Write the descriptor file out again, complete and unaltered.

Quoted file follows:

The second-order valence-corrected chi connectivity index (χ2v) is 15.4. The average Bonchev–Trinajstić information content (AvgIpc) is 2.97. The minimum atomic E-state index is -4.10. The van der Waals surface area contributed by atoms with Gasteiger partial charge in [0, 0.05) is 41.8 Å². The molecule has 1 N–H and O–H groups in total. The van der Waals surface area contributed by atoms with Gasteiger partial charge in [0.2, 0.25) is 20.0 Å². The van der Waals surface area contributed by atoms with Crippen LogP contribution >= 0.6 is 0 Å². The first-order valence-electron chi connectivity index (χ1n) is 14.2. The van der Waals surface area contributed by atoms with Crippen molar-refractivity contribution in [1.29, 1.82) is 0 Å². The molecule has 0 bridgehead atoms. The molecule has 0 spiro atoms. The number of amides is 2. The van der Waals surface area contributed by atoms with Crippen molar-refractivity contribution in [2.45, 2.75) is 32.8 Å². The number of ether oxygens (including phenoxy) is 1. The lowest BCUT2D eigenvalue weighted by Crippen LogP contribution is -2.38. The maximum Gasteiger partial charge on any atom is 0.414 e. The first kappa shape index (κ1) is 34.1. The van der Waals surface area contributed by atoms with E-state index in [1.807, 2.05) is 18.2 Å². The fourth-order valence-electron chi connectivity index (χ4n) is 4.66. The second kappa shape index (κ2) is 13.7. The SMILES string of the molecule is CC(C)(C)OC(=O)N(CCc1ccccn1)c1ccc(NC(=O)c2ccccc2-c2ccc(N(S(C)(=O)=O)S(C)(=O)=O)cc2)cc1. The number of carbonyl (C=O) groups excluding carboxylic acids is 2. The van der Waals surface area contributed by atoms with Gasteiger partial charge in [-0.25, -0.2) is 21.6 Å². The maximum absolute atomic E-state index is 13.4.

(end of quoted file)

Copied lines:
The second-order valence-corrected chi connectivity index (χ2v) is 15.4. The average Bonchev–Trinajstić information content (AvgIpc) is 2.97. The minimum atomic E-state index is -4.10. The van der Waals surface area contributed by atoms with Gasteiger partial charge in [0, 0.05) is 41.8 Å². The molecule has 1 N–H and O–H groups in total. The van der Waals surface area contributed by atoms with Gasteiger partial charge in [0.2, 0.25) is 20.0 Å². The van der Waals surface area contributed by atoms with Crippen LogP contribution >= 0.6 is 0 Å². The first-order valence-electron chi connectivity index (χ1n) is 14.2. The van der Waals surface area contributed by atoms with Crippen molar-refractivity contribution in [1.29, 1.82) is 0 Å². The molecule has 0 bridgehead atoms. The molecule has 0 spiro atoms. The number of amides is 2. The van der Waals surface area contributed by atoms with Crippen molar-refractivity contribution in [2.45, 2.75) is 32.8 Å². The number of ether oxygens (including phenoxy) is 1. The lowest BCUT2D eigenvalue weighted by Crippen LogP contribution is -2.38. The maximum Gasteiger partial charge on any atom is 0.414 e. The first kappa shape index (κ1) is 34.1. The van der Waals surface area contributed by atoms with E-state index in [1.807, 2.05) is 18.2 Å². The fourth-order valence-electron chi connectivity index (χ4n) is 4.66. The second kappa shape index (κ2) is 13.7. The SMILES string of the molecule is CC(C)(C)OC(=O)N(CCc1ccccn1)c1ccc(NC(=O)c2ccccc2-c2ccc(N(S(C)(=O)=O)S(C)(=O)=O)cc2)cc1. The number of carbonyl (C=O) groups excluding carboxylic acids is 2. The van der Waals surface area contributed by atoms with Gasteiger partial charge in [-0.25, -0.2) is 21.6 Å². The maximum absolute atomic E-state index is 13.4.